How to Adopt Retired Bloodhounds From the Department of Corrections

The bloodhound's abundant wrinkles on the face and neck set it apart from other breeds.

The bloodhound's abundant wrinkles on the face and neck set it apart from other breeds.

Bloodhounds are uniquely beautiful and excellent companions. They are commonly used in law enforcement, but their affectionate nature and outgoing personality have attracted a growing group of fans. Bloodhounds may be a challenging to find, but it can be done. A great place start is your state department of corrections.

Visit the website of your State Department of Corrections. When you reach the website, in most cases, you will click the department's K-9 unit to find information about its adoption program. Most unit pages will have pictures and detailed information about dogs up for adoption. If you do not see a tab for the K-9 unit, use the site's search function to locate the department’s adoption programs.

Review pictures and descriptions of the dogs up for adoption and you will likely come across a number of bloodhounds, Labradors and German shepherds. If you do not find what you are looking for, contact the department and ask if it has recently released any bloodhounds to the local shelter. It will be happy to provide any information you need.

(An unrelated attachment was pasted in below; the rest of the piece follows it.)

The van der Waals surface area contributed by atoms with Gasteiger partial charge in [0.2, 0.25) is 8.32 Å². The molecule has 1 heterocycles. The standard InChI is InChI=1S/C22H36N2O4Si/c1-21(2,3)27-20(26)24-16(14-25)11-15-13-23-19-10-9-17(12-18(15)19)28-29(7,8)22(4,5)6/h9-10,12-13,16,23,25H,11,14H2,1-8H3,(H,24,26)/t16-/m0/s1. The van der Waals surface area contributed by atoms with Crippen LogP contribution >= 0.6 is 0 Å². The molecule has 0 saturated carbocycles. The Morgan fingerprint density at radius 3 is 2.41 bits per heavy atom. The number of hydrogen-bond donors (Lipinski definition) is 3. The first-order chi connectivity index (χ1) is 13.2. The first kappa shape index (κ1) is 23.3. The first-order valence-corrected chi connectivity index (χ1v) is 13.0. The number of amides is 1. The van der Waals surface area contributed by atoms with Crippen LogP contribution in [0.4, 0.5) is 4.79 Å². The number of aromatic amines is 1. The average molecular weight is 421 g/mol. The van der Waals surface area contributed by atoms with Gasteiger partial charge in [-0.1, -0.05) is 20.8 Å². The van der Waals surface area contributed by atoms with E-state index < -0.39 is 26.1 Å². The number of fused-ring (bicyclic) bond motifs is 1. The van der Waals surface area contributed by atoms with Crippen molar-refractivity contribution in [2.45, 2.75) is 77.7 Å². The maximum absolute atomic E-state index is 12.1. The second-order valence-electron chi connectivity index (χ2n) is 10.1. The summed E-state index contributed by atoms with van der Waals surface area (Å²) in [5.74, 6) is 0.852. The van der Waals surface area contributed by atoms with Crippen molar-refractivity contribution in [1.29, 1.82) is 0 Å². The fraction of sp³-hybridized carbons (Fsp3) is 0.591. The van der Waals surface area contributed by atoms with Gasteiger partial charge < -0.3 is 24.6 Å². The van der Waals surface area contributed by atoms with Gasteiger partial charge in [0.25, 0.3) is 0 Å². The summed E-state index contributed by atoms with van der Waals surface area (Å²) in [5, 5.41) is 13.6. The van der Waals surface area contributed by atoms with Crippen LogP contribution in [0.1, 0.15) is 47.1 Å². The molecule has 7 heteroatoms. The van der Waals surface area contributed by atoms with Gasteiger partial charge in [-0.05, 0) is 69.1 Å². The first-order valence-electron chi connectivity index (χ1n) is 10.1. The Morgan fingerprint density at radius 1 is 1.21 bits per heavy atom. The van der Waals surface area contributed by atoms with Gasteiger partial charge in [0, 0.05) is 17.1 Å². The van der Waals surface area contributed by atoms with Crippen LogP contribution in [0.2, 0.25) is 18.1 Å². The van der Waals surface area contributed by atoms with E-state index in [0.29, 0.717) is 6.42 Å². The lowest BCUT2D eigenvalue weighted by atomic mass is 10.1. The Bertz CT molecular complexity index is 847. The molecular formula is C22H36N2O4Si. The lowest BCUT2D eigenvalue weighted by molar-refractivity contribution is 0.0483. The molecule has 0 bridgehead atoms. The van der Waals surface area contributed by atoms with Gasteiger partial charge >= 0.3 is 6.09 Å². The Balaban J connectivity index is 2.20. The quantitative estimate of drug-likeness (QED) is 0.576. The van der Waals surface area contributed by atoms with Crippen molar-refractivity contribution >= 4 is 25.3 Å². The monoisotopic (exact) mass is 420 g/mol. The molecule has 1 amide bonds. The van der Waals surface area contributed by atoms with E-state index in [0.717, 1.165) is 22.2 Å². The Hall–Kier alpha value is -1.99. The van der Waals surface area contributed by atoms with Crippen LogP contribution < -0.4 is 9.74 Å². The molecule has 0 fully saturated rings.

Select the bloodhounds that you may be interested in and jot down their names or print the descriptions.

Review adoption requirements, information about adoption fees and any other pertinent information about the department’s adoption program. This information may be included within the text on the adoption page, or you may have to download an information packet.

Follow the instructions to begin the application process. Department of corrections application procedures vary greatly, so you may be required to apply online, you may have to print the application and apply by mail (or drop it off at the department), or you may have to visit the department in person to begin the process. An in-person interview following application submission and verification may also be required.

Tip

  • Although retired, your adopted bloodhound will still desire activity. Exercise is important to these high-energy hounds, so continue to walk your bloodhound, take him to the park to play, and allow him to run around in the backyard and play with toys around the home. The best bloodhound owner is an active, patient person in a rural or suburban home.
 

About the Author

Michelle Burton is a writer, city editor and the author of several books. She holds an M.F.A. in creative writing.

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